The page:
Hillary Clinton's top Democratic "rival" may believe that people are sick of hearing about her "damn emails," but that pronouncement -- since walked back, as its issuer fades in the polls -- evidently does not apply to the Federal Bureau of Investigation. Politico reports that the bureau's probe into Clinton's improper, unsecure email scheme has been ramping up, not petering out:
Even as Hillary Clinton tries to put questions about her private email server behind her, the FBI has stepped up inquiries into the security of the former Secretary of State's home-made email system, and how aides communicated over email, POLITICO has learned. The FBI’s recent moves suggest that its inquiry could have evolved from the preliminary fact-finding stage that the agency launches when it receives a credible referral, according to former FBI and DOJ officials interviewed by POLITICO. “This sounds to me like it’s more than a preliminary inquiry; it sounds like a full-blown investigation,” said Tom Fuentes, former assistant director of the FBI. “When you have this amount of resources going into it …. I think it’s at the investigative level.” The FBI declined to respond to questions about the scope of its ongoing work. But POLITICO learned that the FBI around early October requested documents from a company involved in the server arrangement after Clinton left State. It also interviewed a former high-ranking policy official at State about the contents of top Clinton aides’ emails. The official, who spoke to POLITICO on the condition of anonymity, said the questions explored whether anyone at State was concerned about classified information being put at risk by communicating over email. The source did not know of any such concerns...Former FBI and Justice officials familiar with the investigative procedures on such matters said the agency must determine two main things: whether the use of an outside email system posed any risks to national security secrets and if so, if anyone was responsible for exposing classified information.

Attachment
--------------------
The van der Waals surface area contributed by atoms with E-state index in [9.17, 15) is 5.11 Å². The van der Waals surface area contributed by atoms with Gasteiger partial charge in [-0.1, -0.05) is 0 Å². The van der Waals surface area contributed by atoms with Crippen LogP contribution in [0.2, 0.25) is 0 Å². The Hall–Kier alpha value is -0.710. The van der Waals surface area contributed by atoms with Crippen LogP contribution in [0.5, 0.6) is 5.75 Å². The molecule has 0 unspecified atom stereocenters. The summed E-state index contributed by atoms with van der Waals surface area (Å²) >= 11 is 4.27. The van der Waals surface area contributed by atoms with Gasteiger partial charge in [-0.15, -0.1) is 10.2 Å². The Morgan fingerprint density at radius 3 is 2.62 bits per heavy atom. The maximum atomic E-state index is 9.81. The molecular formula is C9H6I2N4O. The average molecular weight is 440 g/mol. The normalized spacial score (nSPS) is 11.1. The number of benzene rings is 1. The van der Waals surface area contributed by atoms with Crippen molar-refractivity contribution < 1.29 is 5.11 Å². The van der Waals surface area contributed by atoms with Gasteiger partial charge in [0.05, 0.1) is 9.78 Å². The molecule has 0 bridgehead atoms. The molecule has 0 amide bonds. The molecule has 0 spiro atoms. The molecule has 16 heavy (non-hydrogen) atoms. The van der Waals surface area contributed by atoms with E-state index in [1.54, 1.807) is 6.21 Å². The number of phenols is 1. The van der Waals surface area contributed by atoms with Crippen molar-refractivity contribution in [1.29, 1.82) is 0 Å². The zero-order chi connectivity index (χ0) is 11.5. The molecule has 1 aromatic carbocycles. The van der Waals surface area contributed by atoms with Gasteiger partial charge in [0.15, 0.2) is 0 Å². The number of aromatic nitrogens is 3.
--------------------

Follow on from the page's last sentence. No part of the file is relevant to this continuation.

The FBI will do its job, but we already know the answers to some of these questions. In just the last few days, the Washington Free Beacon has published a series of scoops based on Freedom of Information Act requests filed by the Competitive Enterprise Institute. As we detailed yesterday, one document -- signed by Clinton -- confirms that the Secretary of State was explicitly aware that "negligent handling" of highly sensitive information constitutes a grave risk to US interests, and that such material must be carefully guarded regardless of whether or not it is "marked" classified. Experts say the very existence of Clinton's private server violated "clear cut" State Department rules and violated government policy, according to a federal judge appointed by Clinton's husband. Its comprehensively inadequate security was jaw-dropping, as was the manner in which it was handed over to private storage companies whose employees were not cleared to handle the type of classified material it contained. Another just-revealed memo from 2011 shows the State Department's top security official urgently warning of “a dramatic increase … in attempts by [redacted] to compromise the private home e-mail accounts of senior [State] Department officials.” In that letter, Eric Boswell writes that at least these hacking efforts are targeting "unclassified personal email accounts," apparently unaware that Clinton used her unsecure system to send and receive hundreds of classified emails. A separate memo spelled out severe concerns about the profound vulnerability of non-State Department-issued mobile devices like the ones Clinton exclusively used.
Clearly, some officials at State were very much "concerned about classified information being put at risk by communicating over email." One trusts that the FBI will read the memos described above, rather than simply relying on their source who reportedly pled ignorance on security-related red flags. Hillary Clinton knew the risks, she knew the policies, and she knew her duties. Yet she blithely carried on, sending hundreds of classified emails through a woefully under-protected private server that lacked any encryption for a period of months. Some of the material she sent and received has been deemed "top secret" and "secret" by the US intelligence community. Clinton's oft-recalibrated excuse is that these messages were not "marked classified at the time," a distinction she's already personally attested is meaningless. Parting thought: If and when the political fixers at Barack Obama's hopelessly compromised Justice Department ensure that Hillary Clinton is not indicted, how long will it take honorable, truth-minded career civil servants at the FBI to start leaking? I'll leave you with Hugh Hewitt keeping his eye on the ball: